All schools need to set-up policies and procedures regarding the best practices relating to the usage and access to technology in the school. Before a child is allowed to use technology in the school, it is imperative that the teacher or educator make contact with the parents and give a clear picture as to how technology will be used both inside and outside of school for educational purposes. If a child is allowed to take technology home, written consent from the parents must be obtained first. In the case that a parent does not wish to have their child bring home technology, it must be respected by the school and alternative resources should be made available to that child. Many educators feel the need to help fill the gap for students who do not have technology in the home, but often times if there is not currently technology in the home there is a reason why the family has shied away from it.
For any technology to serve a positive educational purpose there must be a clear partnership between the family, school, and community. Positive outcomes have been linked to not just involving the students in technology experiences and expectations, but also the families and community (Hohlfield, Ritzhaupt, & Barron, 2010). This might include parent classes in the community on how to use certain programs on the computers, or even just providing a place where adults can come and use the technology with their child.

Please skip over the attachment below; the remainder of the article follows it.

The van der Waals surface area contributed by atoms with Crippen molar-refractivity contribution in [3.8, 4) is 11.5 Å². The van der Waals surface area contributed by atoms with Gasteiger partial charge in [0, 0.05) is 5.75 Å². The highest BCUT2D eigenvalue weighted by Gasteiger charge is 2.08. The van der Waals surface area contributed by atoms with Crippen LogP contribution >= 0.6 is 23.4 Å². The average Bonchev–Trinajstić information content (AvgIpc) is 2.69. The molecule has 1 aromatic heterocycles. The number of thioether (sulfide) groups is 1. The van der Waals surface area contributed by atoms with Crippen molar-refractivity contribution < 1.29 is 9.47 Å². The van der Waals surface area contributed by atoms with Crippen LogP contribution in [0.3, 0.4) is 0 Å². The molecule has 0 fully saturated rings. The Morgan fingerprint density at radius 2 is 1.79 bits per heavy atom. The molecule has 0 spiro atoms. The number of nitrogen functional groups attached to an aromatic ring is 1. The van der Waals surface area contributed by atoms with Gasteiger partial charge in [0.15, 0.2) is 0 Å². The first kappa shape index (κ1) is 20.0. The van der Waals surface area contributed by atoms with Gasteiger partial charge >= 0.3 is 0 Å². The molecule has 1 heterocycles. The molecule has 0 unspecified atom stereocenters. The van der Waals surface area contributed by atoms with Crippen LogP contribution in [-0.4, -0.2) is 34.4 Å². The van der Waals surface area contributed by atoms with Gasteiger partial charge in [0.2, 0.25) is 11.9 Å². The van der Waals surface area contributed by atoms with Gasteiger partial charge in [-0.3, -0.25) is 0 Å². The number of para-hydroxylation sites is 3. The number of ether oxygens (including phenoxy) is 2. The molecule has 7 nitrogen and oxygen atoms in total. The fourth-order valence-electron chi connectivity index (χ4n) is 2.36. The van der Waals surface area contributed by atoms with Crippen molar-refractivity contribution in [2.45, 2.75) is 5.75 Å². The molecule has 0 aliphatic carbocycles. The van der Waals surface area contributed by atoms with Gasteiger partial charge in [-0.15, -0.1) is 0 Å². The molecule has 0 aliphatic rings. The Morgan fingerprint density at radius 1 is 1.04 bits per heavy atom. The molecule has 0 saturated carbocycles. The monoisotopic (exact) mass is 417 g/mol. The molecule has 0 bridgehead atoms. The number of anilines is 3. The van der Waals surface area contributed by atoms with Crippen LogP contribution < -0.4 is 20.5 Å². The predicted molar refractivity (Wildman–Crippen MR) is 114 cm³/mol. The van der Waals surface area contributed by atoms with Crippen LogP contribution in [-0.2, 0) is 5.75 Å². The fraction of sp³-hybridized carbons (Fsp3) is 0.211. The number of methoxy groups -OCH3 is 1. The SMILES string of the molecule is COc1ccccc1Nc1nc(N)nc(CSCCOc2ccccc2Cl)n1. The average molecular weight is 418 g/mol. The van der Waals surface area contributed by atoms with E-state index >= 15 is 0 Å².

When technology does become available for students and teachers in a district or school there should be a plan in place for where that technology will be allocated and whether or not it will be assigned to a certain classroom, or if all people in the school will have the opportunity to check-out the resources and it be housed in a central location.